On Shakespeare anniversary weekend, Richard Armitage in Hamlet (1998)
In all the furor over Richard Armitage’s childhood interest in Tolkien, it’s gotten a little lost that Armitage had said a number of times that visits to the Royal Shakespeare Company played an important role in motivating him to become a stage actor: “I remember having that moment of finally understanding what was going on. They were having such a good time and the audience was having such a good time and I just thought that was where I wanted to be. I remember thinking they were doing something they loved and they were getting paid for it.”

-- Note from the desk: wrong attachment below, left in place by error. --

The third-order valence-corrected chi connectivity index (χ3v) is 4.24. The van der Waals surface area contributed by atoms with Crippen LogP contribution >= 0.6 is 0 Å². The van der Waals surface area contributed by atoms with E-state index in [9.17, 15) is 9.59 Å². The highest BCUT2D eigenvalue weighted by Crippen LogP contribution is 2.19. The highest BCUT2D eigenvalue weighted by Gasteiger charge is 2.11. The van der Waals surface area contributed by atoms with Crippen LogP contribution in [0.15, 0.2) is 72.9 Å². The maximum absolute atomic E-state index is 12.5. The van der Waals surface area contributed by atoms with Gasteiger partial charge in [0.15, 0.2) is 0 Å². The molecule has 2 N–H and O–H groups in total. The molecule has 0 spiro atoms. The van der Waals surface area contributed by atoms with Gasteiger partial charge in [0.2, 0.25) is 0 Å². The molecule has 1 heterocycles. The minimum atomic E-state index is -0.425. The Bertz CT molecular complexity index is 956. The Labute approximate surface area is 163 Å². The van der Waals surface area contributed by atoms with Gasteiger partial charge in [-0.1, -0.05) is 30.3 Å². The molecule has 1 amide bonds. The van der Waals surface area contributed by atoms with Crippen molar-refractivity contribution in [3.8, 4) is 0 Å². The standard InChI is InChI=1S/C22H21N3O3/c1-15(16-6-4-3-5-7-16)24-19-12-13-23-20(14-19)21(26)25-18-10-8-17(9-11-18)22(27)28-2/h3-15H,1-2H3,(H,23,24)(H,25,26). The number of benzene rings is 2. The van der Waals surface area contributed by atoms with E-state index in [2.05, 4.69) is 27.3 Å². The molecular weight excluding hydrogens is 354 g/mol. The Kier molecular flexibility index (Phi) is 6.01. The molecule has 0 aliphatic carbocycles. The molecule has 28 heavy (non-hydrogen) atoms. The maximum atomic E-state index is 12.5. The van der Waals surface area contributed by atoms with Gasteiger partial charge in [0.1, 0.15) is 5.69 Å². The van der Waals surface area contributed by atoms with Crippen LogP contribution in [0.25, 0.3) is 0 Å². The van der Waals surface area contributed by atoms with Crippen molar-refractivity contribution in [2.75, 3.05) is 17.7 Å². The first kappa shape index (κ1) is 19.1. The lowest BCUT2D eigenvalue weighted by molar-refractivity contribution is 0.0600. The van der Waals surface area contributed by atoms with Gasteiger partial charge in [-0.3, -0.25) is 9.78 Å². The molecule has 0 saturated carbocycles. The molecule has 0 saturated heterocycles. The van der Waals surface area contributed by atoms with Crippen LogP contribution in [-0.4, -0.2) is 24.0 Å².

One of these visits was to Adrian Noble’s production of A Midsummer Night’s Dream in Stratford.
Directed by Bill Alexander and starring Richard McCabe, ‘Hamlet’ opened for a three-week run at Birmingham Repertory Theatre on 22 September 1998. This was Richard Armitage’s first professional engagement in the theatre since graduating from LAMDA in the summer of 1998 and it took him back to his home turf in the Midlands. He appeared in eleven scenes, playing the small roles of Barnardo, the officer of the watch who sees the ghost of Hamlet’s father in the play’s opening scene, and Voltemand, ambassador to Norway, as well as the non-speaking parts of a Lord’s Attendant and Lucianus, a Player.
Pictures of Richard Armitage in his Birmingham Rep days: